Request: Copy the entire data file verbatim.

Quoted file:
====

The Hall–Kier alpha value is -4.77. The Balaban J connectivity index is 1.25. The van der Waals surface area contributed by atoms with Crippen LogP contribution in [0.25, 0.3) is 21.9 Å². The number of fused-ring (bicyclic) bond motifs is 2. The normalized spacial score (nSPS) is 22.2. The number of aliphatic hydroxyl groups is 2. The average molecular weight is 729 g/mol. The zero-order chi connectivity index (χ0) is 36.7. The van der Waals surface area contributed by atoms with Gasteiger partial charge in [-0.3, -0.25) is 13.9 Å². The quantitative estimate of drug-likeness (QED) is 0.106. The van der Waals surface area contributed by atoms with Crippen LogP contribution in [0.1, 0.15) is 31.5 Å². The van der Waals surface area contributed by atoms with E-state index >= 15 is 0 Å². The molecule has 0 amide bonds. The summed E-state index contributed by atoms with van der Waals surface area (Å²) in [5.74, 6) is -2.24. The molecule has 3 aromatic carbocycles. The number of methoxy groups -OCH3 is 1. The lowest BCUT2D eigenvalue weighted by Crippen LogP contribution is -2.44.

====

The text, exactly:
The Hall–Kier alpha value is -4.77. The Balaban J connectivity index is 1.25. The van der Waals surface area contributed by atoms with Crippen LogP contribution in [0.25, 0.3) is 21.9 Å². The number of fused-ring (bicyclic) bond motifs is 2. The normalized spacial score (nSPS) is 22.2. The number of aliphatic hydroxyl groups is 2. The average molecular weight is 729 g/mol. The zero-order chi connectivity index (χ0) is 36.7. The van der Waals surface area contributed by atoms with Gasteiger partial charge in [-0.3, -0.25) is 13.9 Å². The quantitative estimate of drug-likeness (QED) is 0.106. The van der Waals surface area contributed by atoms with Crippen LogP contribution in [0.1, 0.15) is 31.5 Å². The van der Waals surface area contributed by atoms with E-state index >= 15 is 0 Å². The molecule has 0 amide bonds. The summed E-state index contributed by atoms with van der Waals surface area (Å²) in [5.74, 6) is -2.24. The molecule has 3 aromatic carbocycles. The number of methoxy groups -OCH3 is 1. The lowest BCUT2D eigenvalue weighted by Crippen LogP contribution is -2.44.